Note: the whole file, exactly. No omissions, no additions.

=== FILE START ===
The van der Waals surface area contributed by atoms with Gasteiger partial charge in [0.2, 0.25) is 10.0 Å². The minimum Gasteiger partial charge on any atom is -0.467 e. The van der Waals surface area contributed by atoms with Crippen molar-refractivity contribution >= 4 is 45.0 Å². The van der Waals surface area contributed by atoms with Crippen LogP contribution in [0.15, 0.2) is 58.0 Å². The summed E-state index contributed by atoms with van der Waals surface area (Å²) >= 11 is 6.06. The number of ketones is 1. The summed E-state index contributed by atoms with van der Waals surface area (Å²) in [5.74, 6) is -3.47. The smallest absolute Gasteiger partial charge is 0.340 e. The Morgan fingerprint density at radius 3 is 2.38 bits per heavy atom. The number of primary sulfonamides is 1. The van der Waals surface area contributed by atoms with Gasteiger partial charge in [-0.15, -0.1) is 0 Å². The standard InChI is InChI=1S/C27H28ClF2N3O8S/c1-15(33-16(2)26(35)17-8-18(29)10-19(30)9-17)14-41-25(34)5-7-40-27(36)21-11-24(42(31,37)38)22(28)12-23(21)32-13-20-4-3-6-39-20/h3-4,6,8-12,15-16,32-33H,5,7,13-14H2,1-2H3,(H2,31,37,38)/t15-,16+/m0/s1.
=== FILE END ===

The van der Waals surface area contributed by atoms with Gasteiger partial charge in [0.2, 0.25) is 10.0 Å². The minimum Gasteiger partial charge on any atom is -0.467 e. The van der Waals surface area contributed by atoms with Crippen molar-refractivity contribution >= 4 is 45.0 Å². The van der Waals surface area contributed by atoms with Crippen LogP contribution in [0.15, 0.2) is 58.0 Å². The summed E-state index contributed by atoms with van der Waals surface area (Å²) >= 11 is 6.06. The number of ketones is 1. The summed E-state index contributed by atoms with van der Waals surface area (Å²) in [5.74, 6) is -3.47. The smallest absolute Gasteiger partial charge is 0.340 e. The Morgan fingerprint density at radius 3 is 2.38 bits per heavy atom. The number of primary sulfonamides is 1. The van der Waals surface area contributed by atoms with Gasteiger partial charge in [-0.15, -0.1) is 0 Å². The standard InChI is InChI=1S/C27H28ClF2N3O8S/c1-15(33-16(2)26(35)17-8-18(29)10-19(30)9-17)14-41-25(34)5-7-40-27(36)21-11-24(42(31,37)38)22(28)12-23(21)32-13-20-4-3-6-39-20/h3-4,6,8-12,15-16,32-33H,5,7,13-14H2,1-2H3,(H2,31,37,38)/t15-,16+/m0/s1.